About ten years ago, I found myself at a party that had long-since ended. The pizzas were cold and the soda had all warmed to room temperature, but I was still there because I simply didn’t have anywhere better to be. Walking around aimlessly, somebody called from the other side of the room, “Hey! You and your brother are into hot rods. You guys want to go to the Winternationals in Pomona?”
Recognizing the voice, I queried how Mike – a guy I knew only socially – had landed tickets to the NHRA event. Sounding glad to be rid of them, he exhaled, “My grandpa gets ‘em for free every year. He used to work for the NHRA, so he gets a bunch of ‘em.”
“What did your grandpa do?” I asked. Mike didn’t know, saying that he and his grandfather weren’t close. Reaching a conversational dead end, I was ready to let it go when he concluded, “OK, I’ll let Grandpa Wally know that you guys want to go.”
Then it donned on me: Mike’s last name was Parks. His grandfather was none other than Wally Parks.
Mike was exactly the opposite of what you would call a “car guy.” Mike loved sports. He was a jock and knew nothing about cars. He couldn’t even drive a stick. If I recall, Mike drove a Toyota Tercel. But somehow, his grandfather was one of the single-most important persons in hot rodding. And I don’t think Mike even cared.
Less than a year ago, a gentleman named Ray Halladay passed away. Ray was a key fixture at Lions Drag Strip, what was once one of the single-most important drag strips in the nation. Due to its near-zero sea-level and dense, cool ocean air, Lions was the strip to go to to set world records. There, Ray worked alongside Mickey Thompson during the heydays of sanctioned drag racing.
Ray served as the Stock Car Director there and even wrote the AHRA rules for years following; many of which were adopted into the NHRA. Behind the wheel of his 1937 Buick straight-eight, Ray competed with his brother-in-law, Vince Spinosa; together they hold a B-Class Stock record that still stands today. Later, Ray and Vince earned Top Eliminator, which is, to those who know, a huge honor.
Not only that, but Ray was also a salt bed pioneer at Lakes El Mirage and Muroc. Yet, despite these accolades, Ray Halladay was never a celebrity. No tracks, coffee table books or race series are dedicated in his honor. No, Ray was just a normal car guy who lived with his wife in a modest home in Garden Grove, California.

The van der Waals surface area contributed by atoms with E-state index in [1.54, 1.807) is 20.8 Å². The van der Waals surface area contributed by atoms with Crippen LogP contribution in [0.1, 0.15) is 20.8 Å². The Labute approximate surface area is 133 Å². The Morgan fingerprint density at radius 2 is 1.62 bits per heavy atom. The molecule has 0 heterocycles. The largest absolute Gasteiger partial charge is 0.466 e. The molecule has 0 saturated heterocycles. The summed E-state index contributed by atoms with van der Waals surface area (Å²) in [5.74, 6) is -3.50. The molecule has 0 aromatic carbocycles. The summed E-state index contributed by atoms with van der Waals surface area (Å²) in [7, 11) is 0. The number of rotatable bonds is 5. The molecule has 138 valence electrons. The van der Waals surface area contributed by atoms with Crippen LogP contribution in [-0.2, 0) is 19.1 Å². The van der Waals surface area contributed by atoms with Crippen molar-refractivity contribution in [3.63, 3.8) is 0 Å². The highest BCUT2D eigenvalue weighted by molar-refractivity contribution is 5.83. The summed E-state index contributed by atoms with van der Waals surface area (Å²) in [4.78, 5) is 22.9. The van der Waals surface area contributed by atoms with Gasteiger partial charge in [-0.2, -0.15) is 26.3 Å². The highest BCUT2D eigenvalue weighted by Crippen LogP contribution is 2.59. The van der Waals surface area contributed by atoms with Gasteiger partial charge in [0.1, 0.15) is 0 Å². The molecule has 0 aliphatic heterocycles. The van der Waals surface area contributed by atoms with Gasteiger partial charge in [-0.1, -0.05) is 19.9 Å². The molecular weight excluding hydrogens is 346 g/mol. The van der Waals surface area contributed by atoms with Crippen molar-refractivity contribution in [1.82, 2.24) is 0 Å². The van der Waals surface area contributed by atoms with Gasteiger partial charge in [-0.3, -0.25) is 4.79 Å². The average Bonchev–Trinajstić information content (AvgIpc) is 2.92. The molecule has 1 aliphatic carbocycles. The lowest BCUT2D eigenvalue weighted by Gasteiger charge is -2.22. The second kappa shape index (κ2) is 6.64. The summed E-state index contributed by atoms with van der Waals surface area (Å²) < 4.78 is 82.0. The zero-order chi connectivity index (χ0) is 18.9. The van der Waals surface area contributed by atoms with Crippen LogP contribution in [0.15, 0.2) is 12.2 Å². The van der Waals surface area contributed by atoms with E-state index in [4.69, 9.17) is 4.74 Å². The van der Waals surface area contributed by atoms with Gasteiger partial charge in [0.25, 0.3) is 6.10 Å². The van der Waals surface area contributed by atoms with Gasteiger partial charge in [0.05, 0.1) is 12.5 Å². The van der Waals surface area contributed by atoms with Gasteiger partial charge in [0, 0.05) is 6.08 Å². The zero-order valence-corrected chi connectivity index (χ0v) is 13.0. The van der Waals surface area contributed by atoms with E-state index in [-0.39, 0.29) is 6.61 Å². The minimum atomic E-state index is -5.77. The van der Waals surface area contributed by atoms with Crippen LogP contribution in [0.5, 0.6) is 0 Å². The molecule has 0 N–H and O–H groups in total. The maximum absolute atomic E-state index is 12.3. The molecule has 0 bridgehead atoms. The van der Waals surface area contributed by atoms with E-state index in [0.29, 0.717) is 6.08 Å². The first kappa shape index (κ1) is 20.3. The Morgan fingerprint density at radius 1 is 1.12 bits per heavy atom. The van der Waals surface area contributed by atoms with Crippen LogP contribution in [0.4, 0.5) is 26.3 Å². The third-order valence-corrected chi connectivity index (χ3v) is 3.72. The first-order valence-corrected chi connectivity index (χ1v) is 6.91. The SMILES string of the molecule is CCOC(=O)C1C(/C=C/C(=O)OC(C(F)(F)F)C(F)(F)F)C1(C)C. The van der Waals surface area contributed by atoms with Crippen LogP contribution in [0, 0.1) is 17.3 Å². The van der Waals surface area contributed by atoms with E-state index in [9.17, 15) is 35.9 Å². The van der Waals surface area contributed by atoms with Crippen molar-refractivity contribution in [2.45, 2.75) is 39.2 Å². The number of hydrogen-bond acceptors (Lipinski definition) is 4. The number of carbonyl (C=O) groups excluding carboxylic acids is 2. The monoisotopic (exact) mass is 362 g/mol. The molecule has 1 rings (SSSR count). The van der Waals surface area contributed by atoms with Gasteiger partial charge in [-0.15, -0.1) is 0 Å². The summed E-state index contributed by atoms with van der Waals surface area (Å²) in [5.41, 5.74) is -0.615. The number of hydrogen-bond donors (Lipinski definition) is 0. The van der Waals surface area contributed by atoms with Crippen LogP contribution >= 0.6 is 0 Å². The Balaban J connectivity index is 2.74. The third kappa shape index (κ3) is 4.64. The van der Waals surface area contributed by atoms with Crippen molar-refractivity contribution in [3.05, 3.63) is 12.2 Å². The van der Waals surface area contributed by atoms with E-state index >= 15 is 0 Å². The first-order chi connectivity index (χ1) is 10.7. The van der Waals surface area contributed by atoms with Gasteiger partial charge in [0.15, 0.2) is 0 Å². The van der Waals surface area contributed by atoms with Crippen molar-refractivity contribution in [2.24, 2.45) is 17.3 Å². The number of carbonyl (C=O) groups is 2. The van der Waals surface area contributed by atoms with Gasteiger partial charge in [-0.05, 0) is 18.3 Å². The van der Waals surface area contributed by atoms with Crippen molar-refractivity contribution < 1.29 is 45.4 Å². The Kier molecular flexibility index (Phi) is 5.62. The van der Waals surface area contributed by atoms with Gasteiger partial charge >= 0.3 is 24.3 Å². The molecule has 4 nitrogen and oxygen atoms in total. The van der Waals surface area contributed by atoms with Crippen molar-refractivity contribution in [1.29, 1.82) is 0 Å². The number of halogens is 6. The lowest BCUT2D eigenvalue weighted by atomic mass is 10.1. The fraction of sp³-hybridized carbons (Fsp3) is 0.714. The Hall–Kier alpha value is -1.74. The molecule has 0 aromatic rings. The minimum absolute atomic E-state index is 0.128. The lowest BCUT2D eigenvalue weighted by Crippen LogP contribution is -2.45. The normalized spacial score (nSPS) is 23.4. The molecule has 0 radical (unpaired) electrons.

I learned recently that Ray owned an original ’67 427 Impala that he wished to hear fire up once more before he died. Calling in some favors, Ray had arranged to have a new big block built. When the day arrived, Ray stood on his porch observing the unveiling. When asked if Ray would like the honors of firing up the big Impala, he simply smiled and said, “You boys know what you’re doing.”
The big Chevrolet fired up, idled on its lopey cam, and lit off a couple throaty revs. Ray stood transfixed, listening to the thrumming. Satisfied, he thanked the men for their work, shook their hands and walked back in his house. Laying down for an afternoon nap, Ray quietly, peacefully passed away ten minutes later.
I never got to know Ray Halladay personally. But I have peered over the fence of Carson Auto Wrecking at the barren rail yard that was once Lions Drag Strip. I got to shake Dick Landy’s hand. I even got to work on the original #2060 ’68 Sox & Martin Barracuda for a couple days. The shame isn’t that time is slowly taking these treasures from us, it’s that so many vanish unnoticed.
There is a broadening gap between generations and I don’t think enough is being done to bridge it. I was lucky, I have friends whose fathers drove Chevettes and AMC Pacers in high school when ’68 GTOs were $250. Thankfully, I was taught early. Sure, many of these guys think muscle cars are “cool” but don’t know how this period shaped America’s history; the music, the movies, the look and feel. It’s more than just cars, its culture.
If we want these cars to survive, if we want the legacy of these men who made and raced these cars to survive, if we want this chapter in America’s story to survive, we need to be emissaries. We need to be educators and proselytizers to those who don’t know better. It’s on us, guys. Otherwise, we will watch our history disappear as generation after generation grows up in ignorance.
Light ‘em up,